Gov Jared Polis signs House Bill 1220

Law Signed by Governor Pays Eligible Students for Teacher Training and Removes Standardized Test Barrier for Teacher Qualification

May 31, 2022

On May 26, Gov. Jared Polis signed House Bill 1220, “Removing Barriers to Educator Preparation,” to provide stipends to eligible student teachers for teacher training and remove the Praxis standardized test as the only way to prove mastery in teacher training and obtain licensure in Colorado. Associate Dean for Teacher Education and Undergraduate Experiences and Co-Interim Dean of the School of Education & Human Development Barbara Seidl and CU Denver’s legislative team were instrumental in promoting and supporting the bill’s introduction and passage. 

Barbara Seidl
Barbara Seidl

The new law aligns with CU Denver’s 2030 strategic goal of becoming an equity-serving institution. “Removing Praxis is removing a piece of institutional racism and classicism,” Seidl says. “We have really skilled BIPOC (Black, Indigenous, and people of color) and first-generation students who did wonderfully in the field, wonderfully in courses, but struggled to pass Praxis and have taken the test 11 or 12 times. The bill also provides a scholarship or stipend for students who are taking the Praxis to offset the cost of taking the test multiple times.” 

Creating alternatives to Praxis for teacher qualification is likewise a crucial step toward addressing Colorado’s shortage of qualified teachers. The bill calls for the departments of education and higher education to establish alternative methods for teacher qualification such as a combination of high grades on college coursework and portfolios that demonstrate an ability to plan and execute strong lessons and perform well during teaching.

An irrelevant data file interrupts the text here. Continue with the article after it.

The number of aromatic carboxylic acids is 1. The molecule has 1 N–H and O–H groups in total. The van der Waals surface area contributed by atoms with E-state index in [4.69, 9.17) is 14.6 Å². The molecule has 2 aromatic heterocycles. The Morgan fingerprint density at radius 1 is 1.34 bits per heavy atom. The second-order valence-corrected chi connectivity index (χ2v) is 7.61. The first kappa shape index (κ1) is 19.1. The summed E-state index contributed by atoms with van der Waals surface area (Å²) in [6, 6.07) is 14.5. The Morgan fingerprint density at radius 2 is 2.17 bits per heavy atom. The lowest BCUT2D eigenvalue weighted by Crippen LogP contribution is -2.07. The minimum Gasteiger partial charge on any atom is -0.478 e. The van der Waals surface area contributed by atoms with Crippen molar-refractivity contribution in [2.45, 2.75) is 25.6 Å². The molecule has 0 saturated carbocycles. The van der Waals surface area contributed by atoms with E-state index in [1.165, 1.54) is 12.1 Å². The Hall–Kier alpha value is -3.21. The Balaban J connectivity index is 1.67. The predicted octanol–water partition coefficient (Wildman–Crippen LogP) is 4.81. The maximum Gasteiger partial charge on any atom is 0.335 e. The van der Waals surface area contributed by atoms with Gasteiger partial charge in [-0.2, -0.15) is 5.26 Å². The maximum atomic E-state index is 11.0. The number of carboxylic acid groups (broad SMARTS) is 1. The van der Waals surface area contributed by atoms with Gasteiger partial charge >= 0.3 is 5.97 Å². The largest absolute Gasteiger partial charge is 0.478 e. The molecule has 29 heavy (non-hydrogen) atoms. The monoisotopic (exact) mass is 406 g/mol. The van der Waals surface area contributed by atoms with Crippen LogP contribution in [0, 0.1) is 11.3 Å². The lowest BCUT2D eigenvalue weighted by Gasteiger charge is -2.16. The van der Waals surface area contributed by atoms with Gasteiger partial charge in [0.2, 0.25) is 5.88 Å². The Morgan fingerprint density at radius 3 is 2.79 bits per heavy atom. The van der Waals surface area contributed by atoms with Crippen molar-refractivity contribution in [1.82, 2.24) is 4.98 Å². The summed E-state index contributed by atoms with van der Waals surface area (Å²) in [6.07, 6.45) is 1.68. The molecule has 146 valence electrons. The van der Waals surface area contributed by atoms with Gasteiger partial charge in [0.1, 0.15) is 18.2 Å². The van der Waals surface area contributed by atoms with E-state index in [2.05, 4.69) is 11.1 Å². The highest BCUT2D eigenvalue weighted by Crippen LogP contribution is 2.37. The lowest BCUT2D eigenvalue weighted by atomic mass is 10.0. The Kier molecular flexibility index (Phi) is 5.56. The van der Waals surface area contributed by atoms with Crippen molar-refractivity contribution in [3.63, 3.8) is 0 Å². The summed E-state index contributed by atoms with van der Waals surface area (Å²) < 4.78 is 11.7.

The new law would also pay student teachers or residents stipends if they earn up to 200% of the current Pell grant limit. Starting in 2023-24, they would receive $11,000 for a 16-week residency and $22,000 for a 32-week residency. “Lots of our students have to work multiple jobs while they’re going to school and can’t really do that while they’re involved in student teaching or residency programs,” Seidl says. “Many drop out to try to raise money so they can come back and finish and risk never coming back. This law is a game changer to help economically vulnerable students pursue their dream of teaching.” Former SEHD Dean Rebecca Kantor was likewise a long-time advocate for efforts to mandate paying students for student teaching and residency training. 

Seidl worked closely with Cindy Gutierrez, director of the Office of Partnerships & Clinical Teacher Education, and Suzanne Arnold, executive director of ASPIRE to Teach Alternative Licensure program to promote the bill. “Prior to passage of this legislation alternative licensure programs that allow someone with a BA to teach in a school while receiving teacher training and support required them to first pass Praxis,” Seidl says. The new law removes that barrier.